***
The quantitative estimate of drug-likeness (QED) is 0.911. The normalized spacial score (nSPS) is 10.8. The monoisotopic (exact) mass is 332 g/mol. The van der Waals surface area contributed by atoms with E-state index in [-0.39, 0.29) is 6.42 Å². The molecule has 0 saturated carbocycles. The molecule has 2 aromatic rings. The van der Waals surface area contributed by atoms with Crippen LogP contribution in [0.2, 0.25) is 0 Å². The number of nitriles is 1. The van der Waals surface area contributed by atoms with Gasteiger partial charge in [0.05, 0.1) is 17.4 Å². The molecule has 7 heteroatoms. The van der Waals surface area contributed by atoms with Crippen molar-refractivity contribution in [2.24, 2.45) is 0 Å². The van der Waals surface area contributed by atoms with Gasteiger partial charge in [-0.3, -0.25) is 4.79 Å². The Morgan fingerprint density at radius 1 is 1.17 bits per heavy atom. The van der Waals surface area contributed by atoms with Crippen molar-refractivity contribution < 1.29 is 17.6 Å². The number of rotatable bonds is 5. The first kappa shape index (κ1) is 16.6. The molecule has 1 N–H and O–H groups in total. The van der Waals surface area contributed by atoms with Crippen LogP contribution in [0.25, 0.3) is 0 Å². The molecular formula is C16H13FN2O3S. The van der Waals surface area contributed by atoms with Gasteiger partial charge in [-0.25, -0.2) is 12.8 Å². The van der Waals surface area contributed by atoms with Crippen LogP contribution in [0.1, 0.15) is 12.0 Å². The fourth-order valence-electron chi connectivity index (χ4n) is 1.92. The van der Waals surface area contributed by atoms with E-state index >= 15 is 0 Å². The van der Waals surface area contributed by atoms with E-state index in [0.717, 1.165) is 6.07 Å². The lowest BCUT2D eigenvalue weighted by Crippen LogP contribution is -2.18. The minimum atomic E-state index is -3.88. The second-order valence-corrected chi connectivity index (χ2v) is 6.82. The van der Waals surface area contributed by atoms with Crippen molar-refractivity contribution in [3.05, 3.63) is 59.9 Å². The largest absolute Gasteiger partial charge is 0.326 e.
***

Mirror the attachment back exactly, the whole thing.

The quantitative estimate of drug-likeness (QED) is 0.911. The normalized spacial score (nSPS) is 10.8. The monoisotopic (exact) mass is 332 g/mol. The van der Waals surface area contributed by atoms with E-state index in [-0.39, 0.29) is 6.42 Å². The molecule has 0 saturated carbocycles. The molecule has 2 aromatic rings. The van der Waals surface area contributed by atoms with Crippen LogP contribution in [0.2, 0.25) is 0 Å². The number of nitriles is 1. The van der Waals surface area contributed by atoms with Gasteiger partial charge in [0.05, 0.1) is 17.4 Å². The molecule has 7 heteroatoms. The van der Waals surface area contributed by atoms with Crippen molar-refractivity contribution in [2.24, 2.45) is 0 Å². The van der Waals surface area contributed by atoms with Gasteiger partial charge in [-0.3, -0.25) is 4.79 Å². The Morgan fingerprint density at radius 1 is 1.17 bits per heavy atom. The van der Waals surface area contributed by atoms with Crippen molar-refractivity contribution < 1.29 is 17.6 Å². The number of rotatable bonds is 5. The first kappa shape index (κ1) is 16.6. The molecule has 1 N–H and O–H groups in total. The van der Waals surface area contributed by atoms with Crippen LogP contribution in [0.25, 0.3) is 0 Å². The molecular formula is C16H13FN2O3S. The van der Waals surface area contributed by atoms with Gasteiger partial charge in [-0.25, -0.2) is 12.8 Å². The van der Waals surface area contributed by atoms with Crippen LogP contribution in [0.1, 0.15) is 12.0 Å². The fourth-order valence-electron chi connectivity index (χ4n) is 1.92. The van der Waals surface area contributed by atoms with E-state index >= 15 is 0 Å². The van der Waals surface area contributed by atoms with E-state index in [0.717, 1.165) is 6.07 Å². The lowest BCUT2D eigenvalue weighted by Crippen LogP contribution is -2.18. The minimum atomic E-state index is -3.88. The second-order valence-corrected chi connectivity index (χ2v) is 6.82. The van der Waals surface area contributed by atoms with Crippen molar-refractivity contribution in [3.05, 3.63) is 59.9 Å². The largest absolute Gasteiger partial charge is 0.326 e.